They own shares in privatised companies. They want the profits of the market. But that doesn’t stop them attacking the privatisation of British Rail.

Don’t do as I do. Do as I say. That’s the theme that runs right through the Labour movement.

Once Labour promised common ownership. Now they call it stakeholding. But – as usual – it’s common deception.

We mean ownership by individuals for themselves and their families. They don’t.

We want to make the capital owning democracy a living reality. They don’t.

They want people’s wealth. We want wealth for the people.

More ownership.

More people owning a share of the company they work for.

Let’s be clear. I’m not just talking about directors or managers on the executive floor. I’m talking about staff on the factory floor and at the supermarket checkout. They can be owners too.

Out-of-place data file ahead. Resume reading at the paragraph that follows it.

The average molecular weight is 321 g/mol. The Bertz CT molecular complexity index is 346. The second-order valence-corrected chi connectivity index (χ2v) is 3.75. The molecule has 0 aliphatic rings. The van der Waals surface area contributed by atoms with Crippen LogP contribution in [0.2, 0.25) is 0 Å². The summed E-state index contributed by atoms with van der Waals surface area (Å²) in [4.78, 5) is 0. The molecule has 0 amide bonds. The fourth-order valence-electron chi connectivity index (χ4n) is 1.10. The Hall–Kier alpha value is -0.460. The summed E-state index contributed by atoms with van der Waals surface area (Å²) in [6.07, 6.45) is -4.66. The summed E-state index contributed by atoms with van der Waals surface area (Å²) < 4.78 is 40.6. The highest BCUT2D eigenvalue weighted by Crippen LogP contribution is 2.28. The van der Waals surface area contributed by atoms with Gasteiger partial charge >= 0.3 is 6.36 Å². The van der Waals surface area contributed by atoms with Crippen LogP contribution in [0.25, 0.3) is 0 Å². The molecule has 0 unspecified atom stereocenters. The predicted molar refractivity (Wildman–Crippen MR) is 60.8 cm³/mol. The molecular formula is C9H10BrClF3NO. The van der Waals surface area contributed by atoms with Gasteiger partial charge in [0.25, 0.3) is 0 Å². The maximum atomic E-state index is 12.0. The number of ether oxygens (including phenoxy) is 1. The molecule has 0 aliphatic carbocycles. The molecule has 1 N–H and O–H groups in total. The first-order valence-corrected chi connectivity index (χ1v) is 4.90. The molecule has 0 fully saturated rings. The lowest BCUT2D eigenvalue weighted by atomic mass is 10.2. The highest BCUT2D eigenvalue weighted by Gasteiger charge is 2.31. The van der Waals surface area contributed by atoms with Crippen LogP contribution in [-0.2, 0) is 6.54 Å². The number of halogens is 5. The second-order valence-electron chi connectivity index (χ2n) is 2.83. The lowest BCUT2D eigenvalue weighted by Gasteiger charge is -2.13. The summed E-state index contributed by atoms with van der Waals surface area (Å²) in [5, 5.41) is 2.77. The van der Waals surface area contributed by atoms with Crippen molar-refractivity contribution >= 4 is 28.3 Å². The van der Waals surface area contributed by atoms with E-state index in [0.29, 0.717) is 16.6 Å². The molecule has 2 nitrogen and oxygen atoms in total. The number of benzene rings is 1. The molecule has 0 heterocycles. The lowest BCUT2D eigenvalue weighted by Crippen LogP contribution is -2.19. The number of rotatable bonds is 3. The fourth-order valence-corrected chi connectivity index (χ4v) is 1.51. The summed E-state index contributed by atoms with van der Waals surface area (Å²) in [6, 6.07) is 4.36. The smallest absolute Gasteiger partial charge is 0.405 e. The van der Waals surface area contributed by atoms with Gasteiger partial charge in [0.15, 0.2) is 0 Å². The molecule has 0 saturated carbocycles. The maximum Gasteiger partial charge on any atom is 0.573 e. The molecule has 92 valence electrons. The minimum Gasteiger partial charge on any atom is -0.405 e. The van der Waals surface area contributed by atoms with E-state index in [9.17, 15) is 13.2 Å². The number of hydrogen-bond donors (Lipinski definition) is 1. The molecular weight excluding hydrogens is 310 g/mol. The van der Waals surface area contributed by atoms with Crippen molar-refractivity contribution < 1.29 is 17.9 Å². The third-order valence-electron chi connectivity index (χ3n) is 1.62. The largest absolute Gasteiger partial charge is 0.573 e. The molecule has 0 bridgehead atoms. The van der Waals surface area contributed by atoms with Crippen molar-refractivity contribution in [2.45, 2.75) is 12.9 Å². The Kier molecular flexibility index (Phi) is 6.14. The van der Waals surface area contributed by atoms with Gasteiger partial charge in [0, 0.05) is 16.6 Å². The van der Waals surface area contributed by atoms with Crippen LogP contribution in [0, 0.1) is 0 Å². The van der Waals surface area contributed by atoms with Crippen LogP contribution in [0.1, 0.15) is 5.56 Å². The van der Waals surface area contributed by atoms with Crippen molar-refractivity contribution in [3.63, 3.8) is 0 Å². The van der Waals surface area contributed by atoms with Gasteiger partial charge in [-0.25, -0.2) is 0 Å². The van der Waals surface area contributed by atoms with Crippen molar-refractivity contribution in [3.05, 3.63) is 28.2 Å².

In the last Budget, Ken Clarke made it even more attractive for employees to own shares in their company. Now it’s up to industry to spread employee share ownership.

Here’s a challenge for them. Let’s have the majority of workers in Britain’s large companies holding shares in those companies by the end of this decade.

That will be an important part of making Britain an enterprise culture to its core.

We must make change work for us. That’s what enterprise is about.

Twenty years ago, pocket calculators were an oddity. Portable phones were hardly heard of. The information superhighway was somewhere off the M6. A lap top was something you sat on, not worked on.

We’re having to learn a whole new vocabulary.

New technology is going to affect all our lives.

We’ll be able to work or shop from home, to send messages to anyone, anywhere, any time. These opportunities are on our doorstep, but for many people it’s still difficult to imagine. We need to open the Nation’s mind to the opportunities ahead.

So we’re getting together with industry on a project for the millennium. To let as many people as possible try out computers – in schools, libraries and shops in the high street. These skills will equip us for the new century. They offer tremendous and exciting opportunities. We need to know about them.

We’re not just creating jobs and prosperity, this year and next year. We’re out to build the enterprise and skills to secure jobs and prosperity that lasts.